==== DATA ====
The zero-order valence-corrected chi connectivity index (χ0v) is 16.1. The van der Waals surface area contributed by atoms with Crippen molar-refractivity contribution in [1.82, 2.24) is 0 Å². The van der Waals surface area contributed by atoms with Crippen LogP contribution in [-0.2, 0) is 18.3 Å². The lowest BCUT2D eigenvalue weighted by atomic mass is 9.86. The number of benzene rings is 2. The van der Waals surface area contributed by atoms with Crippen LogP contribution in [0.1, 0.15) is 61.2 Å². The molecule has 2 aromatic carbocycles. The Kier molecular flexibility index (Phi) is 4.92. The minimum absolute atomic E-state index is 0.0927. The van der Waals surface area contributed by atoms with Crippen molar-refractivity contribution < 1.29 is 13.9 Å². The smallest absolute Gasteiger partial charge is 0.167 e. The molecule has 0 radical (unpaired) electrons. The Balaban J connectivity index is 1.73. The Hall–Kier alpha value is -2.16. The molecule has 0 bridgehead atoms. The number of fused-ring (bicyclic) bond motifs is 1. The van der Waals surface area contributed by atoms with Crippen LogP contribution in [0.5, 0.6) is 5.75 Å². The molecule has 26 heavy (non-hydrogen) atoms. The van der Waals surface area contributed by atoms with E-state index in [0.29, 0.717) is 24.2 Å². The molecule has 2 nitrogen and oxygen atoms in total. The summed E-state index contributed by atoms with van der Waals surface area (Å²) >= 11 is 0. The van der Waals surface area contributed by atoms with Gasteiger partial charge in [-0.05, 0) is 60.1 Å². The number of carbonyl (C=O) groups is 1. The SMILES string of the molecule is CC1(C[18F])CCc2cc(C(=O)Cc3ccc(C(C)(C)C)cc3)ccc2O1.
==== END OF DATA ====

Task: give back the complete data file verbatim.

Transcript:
The zero-order valence-corrected chi connectivity index (χ0v) is 16.1. The van der Waals surface area contributed by atoms with Crippen molar-refractivity contribution in [1.82, 2.24) is 0 Å². The van der Waals surface area contributed by atoms with Crippen LogP contribution in [-0.2, 0) is 18.3 Å². The lowest BCUT2D eigenvalue weighted by atomic mass is 9.86. The number of benzene rings is 2. The van der Waals surface area contributed by atoms with Crippen LogP contribution in [0.1, 0.15) is 61.2 Å². The molecule has 2 aromatic carbocycles. The Kier molecular flexibility index (Phi) is 4.92. The minimum absolute atomic E-state index is 0.0927. The van der Waals surface area contributed by atoms with Crippen molar-refractivity contribution < 1.29 is 13.9 Å². The smallest absolute Gasteiger partial charge is 0.167 e. The molecule has 0 radical (unpaired) electrons. The Balaban J connectivity index is 1.73. The Hall–Kier alpha value is -2.16. The molecule has 0 bridgehead atoms. The number of fused-ring (bicyclic) bond motifs is 1. The van der Waals surface area contributed by atoms with Crippen LogP contribution in [0.5, 0.6) is 5.75 Å². The molecule has 26 heavy (non-hydrogen) atoms. The van der Waals surface area contributed by atoms with E-state index in [0.29, 0.717) is 24.2 Å². The molecule has 2 nitrogen and oxygen atoms in total. The summed E-state index contributed by atoms with van der Waals surface area (Å²) >= 11 is 0. The van der Waals surface area contributed by atoms with Gasteiger partial charge in [-0.05, 0) is 60.1 Å². The number of carbonyl (C=O) groups is 1. The SMILES string of the molecule is CC1(C[18F])CCc2cc(C(=O)Cc3ccc(C(C)(C)C)cc3)ccc2O1.